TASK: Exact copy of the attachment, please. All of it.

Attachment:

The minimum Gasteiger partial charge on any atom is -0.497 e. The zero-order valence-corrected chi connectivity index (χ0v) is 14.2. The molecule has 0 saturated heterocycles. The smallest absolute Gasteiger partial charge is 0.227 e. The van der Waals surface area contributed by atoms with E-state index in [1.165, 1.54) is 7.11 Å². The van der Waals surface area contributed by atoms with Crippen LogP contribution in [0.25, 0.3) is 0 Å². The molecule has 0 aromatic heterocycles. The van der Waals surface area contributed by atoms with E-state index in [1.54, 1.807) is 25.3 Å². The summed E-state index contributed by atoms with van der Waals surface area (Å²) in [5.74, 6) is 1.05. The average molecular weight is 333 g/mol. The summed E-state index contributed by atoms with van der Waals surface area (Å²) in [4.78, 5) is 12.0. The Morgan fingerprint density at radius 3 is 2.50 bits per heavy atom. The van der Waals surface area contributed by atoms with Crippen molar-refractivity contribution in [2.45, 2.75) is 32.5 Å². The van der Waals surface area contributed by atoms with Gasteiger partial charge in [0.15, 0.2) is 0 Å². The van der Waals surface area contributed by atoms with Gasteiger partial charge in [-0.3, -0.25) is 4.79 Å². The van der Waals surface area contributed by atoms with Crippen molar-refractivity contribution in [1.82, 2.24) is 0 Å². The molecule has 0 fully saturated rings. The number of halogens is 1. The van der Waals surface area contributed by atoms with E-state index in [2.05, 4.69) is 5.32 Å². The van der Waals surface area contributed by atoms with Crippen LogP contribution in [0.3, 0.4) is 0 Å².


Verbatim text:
The minimum Gasteiger partial charge on any atom is -0.497 e. The zero-order valence-corrected chi connectivity index (χ0v) is 14.2. The molecule has 0 saturated heterocycles. The smallest absolute Gasteiger partial charge is 0.227 e. The van der Waals surface area contributed by atoms with E-state index in [1.165, 1.54) is 7.11 Å². The van der Waals surface area contributed by atoms with Crippen LogP contribution in [0.25, 0.3) is 0 Å². The molecule has 0 aromatic heterocycles. The van der Waals surface area contributed by atoms with E-state index in [1.54, 1.807) is 25.3 Å². The summed E-state index contributed by atoms with van der Waals surface area (Å²) in [5.74, 6) is 1.05. The average molecular weight is 333 g/mol. The summed E-state index contributed by atoms with van der Waals surface area (Å²) in [4.78, 5) is 12.0. The Morgan fingerprint density at radius 3 is 2.50 bits per heavy atom. The van der Waals surface area contributed by atoms with Crippen molar-refractivity contribution in [2.45, 2.75) is 32.5 Å². The van der Waals surface area contributed by atoms with Gasteiger partial charge in [0.15, 0.2) is 0 Å². The van der Waals surface area contributed by atoms with Gasteiger partial charge in [-0.3, -0.25) is 4.79 Å². The van der Waals surface area contributed by atoms with Crippen molar-refractivity contribution in [1.82, 2.24) is 0 Å². The molecule has 0 fully saturated rings. The number of halogens is 1. The van der Waals surface area contributed by atoms with E-state index in [2.05, 4.69) is 5.32 Å². The van der Waals surface area contributed by atoms with Crippen LogP contribution in [0.3, 0.4) is 0 Å².